SPECIES

Blue Vanga Cyanolanius madagascarinus

Guy M. Kirwan, Satoshi Yamagishi, Josep del Hoyo, Nigel Collar, and Masahiko Nakamura
Version: 1.0 — Published March 4, 2020

Diet and Foraging

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Diet and Foraging

Most data from Madagascar.

Feeding

Main Foods Taken

Insects, including beetles (Coleoptera), Orthoptera, cicadas (Hemiptera), also caterpillars, as well as spiders (Araneae); occasionally berries (19, 13, 3, 20).

Microhabitat for Foraging

Forages in middle and upper levels of trees (1).

Food Capture and Consumption

Often feeds while hanging from its feet, upside-down, in leaf clusters near ends of thin branches (13); uses toes to open dry dead leaves (13). Gleans items from substrate (67–78% of all foraging observations at two sites) (21); also sally-gleans (15–30 cm) to branches and leaves, from which it hangs and gleans (1). In Madagascar, forages in groups of up to six individuals in non-breeding season (usually in pairs when nesting) (13); commonly (87% and 87.5% of observations, respectively, in two studies) (15, 22) in mixed-species flocks with other vangas and with, e.g., Common Newtonia (Newtonia brunneicauda), Madagascar White-eye (Zosterops maderaspatanus), Madagascar Cuckooshrike (Ceblepyris cinereus), Madagascar Paradise-Flycatcher (Terpsiphone mutata), and Long-billed Sunbird (Cinnyris notatus), and other small passerines, but in another study observed in just 33% of mixed-species flocks (14). On Grand Comoro (race C. m. bensoni), observed in company with Madagascar Cuckooshrike and Madagascar Paradise-Flycatcher.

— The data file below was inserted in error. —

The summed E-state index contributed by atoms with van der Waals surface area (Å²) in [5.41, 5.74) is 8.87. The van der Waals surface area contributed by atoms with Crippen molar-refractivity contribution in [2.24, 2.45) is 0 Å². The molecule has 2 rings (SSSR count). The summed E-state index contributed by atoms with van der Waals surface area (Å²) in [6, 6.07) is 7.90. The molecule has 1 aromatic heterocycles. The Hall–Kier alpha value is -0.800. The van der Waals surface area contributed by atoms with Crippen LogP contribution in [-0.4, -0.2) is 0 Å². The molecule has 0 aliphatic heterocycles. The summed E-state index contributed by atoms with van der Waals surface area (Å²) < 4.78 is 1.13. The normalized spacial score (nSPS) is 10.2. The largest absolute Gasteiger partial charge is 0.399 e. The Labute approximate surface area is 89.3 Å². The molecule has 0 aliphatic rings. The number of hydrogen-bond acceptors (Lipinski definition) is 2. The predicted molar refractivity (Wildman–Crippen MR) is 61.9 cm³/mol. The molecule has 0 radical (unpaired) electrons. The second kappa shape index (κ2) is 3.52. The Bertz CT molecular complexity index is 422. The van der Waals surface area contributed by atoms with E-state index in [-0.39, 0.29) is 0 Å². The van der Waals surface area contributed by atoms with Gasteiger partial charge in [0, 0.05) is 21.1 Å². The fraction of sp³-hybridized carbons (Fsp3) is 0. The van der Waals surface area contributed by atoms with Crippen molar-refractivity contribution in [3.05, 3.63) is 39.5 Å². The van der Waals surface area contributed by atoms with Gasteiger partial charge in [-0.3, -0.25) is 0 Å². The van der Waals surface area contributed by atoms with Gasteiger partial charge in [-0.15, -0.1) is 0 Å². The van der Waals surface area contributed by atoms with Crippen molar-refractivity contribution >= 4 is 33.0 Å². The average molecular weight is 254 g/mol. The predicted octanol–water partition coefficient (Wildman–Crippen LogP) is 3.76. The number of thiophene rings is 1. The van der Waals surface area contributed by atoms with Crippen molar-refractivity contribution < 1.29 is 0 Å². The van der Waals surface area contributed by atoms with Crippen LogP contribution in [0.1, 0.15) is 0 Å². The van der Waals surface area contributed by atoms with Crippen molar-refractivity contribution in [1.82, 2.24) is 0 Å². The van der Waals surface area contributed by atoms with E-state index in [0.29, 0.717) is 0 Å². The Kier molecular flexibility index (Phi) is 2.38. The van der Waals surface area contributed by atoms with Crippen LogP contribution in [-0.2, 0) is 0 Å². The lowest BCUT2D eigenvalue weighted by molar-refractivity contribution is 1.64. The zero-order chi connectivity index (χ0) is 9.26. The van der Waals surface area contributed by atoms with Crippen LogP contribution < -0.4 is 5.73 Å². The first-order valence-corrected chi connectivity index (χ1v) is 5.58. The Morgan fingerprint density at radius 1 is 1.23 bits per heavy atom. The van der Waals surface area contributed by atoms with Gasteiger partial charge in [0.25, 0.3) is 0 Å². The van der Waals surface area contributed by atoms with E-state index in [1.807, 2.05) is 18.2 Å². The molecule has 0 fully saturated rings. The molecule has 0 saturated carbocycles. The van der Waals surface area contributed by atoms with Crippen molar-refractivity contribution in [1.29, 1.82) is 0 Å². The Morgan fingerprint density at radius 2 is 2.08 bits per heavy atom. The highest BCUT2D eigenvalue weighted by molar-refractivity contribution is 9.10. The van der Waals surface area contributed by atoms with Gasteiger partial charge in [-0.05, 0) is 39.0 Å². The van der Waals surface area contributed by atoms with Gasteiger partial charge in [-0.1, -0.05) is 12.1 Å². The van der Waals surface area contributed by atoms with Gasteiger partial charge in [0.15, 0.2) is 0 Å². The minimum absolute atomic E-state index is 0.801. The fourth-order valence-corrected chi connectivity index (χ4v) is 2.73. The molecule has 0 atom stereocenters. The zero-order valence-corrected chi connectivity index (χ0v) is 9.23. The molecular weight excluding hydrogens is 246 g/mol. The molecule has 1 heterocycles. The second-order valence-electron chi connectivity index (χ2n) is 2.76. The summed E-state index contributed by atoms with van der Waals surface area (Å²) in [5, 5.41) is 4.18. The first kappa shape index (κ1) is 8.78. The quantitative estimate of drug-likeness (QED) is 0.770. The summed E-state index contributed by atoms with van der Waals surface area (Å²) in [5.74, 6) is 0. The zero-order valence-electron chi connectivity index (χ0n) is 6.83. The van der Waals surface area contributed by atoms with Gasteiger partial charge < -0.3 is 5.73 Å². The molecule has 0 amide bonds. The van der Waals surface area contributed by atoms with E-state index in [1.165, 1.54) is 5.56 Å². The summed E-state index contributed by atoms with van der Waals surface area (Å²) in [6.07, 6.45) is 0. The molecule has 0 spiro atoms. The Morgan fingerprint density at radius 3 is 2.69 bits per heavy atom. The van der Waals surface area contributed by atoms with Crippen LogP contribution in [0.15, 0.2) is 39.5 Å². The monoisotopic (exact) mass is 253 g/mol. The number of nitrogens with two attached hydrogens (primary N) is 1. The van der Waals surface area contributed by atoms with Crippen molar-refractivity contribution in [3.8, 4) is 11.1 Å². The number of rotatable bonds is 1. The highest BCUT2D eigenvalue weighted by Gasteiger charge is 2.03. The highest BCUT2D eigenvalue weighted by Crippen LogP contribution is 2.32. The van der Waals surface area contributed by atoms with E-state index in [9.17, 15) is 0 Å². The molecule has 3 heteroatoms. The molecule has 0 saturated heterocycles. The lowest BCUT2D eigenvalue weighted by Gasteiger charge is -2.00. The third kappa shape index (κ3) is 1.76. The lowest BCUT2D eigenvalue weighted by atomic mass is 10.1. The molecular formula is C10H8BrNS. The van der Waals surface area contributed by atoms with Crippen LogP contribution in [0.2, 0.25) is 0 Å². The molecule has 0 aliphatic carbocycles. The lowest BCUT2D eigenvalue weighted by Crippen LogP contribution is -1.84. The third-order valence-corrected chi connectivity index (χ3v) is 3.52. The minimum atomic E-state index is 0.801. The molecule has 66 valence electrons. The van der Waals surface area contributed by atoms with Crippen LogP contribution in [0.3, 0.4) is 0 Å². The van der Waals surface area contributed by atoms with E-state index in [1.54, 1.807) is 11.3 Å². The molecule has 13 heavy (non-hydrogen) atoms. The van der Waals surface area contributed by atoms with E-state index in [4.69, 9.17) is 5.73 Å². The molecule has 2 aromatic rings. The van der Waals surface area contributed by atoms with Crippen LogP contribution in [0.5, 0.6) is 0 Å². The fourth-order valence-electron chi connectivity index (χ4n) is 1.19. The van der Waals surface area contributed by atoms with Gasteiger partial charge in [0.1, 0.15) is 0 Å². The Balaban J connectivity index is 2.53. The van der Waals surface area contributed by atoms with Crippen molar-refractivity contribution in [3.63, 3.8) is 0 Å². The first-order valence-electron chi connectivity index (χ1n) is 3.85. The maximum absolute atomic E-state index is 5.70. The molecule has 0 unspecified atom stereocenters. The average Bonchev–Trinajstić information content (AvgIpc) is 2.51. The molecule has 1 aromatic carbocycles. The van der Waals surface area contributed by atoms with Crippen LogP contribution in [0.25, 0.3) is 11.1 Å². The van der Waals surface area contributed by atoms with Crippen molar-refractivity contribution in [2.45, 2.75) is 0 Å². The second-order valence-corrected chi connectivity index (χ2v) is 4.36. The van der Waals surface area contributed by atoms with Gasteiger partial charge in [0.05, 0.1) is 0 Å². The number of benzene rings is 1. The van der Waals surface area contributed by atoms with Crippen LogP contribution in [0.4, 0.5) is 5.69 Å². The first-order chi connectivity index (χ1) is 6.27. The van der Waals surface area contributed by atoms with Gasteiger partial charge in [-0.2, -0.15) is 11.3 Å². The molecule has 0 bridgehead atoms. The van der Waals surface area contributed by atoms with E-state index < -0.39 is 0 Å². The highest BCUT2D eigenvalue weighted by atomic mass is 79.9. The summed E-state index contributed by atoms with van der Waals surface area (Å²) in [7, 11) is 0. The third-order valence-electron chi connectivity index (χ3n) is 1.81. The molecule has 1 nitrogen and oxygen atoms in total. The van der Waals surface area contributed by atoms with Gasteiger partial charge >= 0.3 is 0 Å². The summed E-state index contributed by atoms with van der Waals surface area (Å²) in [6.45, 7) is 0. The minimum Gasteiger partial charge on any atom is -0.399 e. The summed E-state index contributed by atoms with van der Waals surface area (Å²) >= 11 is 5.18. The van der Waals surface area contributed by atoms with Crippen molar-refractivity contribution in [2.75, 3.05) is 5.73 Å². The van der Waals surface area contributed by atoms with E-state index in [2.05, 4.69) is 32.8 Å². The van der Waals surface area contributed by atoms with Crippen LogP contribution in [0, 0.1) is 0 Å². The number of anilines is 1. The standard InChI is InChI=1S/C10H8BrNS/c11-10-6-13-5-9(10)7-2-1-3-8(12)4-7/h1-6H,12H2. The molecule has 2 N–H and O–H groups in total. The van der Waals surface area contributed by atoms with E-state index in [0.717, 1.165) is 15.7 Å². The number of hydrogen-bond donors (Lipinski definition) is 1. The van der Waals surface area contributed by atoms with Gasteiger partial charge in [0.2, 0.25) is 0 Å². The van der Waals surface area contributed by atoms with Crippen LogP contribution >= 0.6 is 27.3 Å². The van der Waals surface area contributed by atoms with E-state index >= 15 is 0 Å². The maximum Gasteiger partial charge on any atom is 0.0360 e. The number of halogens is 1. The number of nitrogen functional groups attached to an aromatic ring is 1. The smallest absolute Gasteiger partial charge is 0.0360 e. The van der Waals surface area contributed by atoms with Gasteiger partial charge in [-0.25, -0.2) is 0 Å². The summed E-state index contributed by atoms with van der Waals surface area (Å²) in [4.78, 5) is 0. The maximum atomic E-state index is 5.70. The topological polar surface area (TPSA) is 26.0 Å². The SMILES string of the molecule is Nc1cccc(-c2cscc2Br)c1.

Diet

Quantitative Analysis

Stomach contents of birds on Mohéli (C. m. comorensis) mostly insects, especially caterpillars (up to 5 cm long), but also included spiders (Araneae), and some fruits (18).

Recommended Citation

Kirwan, G. M., S. Yamagishi, J. del Hoyo, N. Collar, and M. Nakamura (2020). Blue Vanga (Cyanolanius madagascarinus), version 1.0. In Birds of the World (S. M. Billerman, B. K. Keeney, P. G. Rodewald, and T. S. Schulenberg, Editors). Cornell Lab of Ornithology, Ithaca, NY, USA. https://doi.org/10.2173/bow.bluvan1.01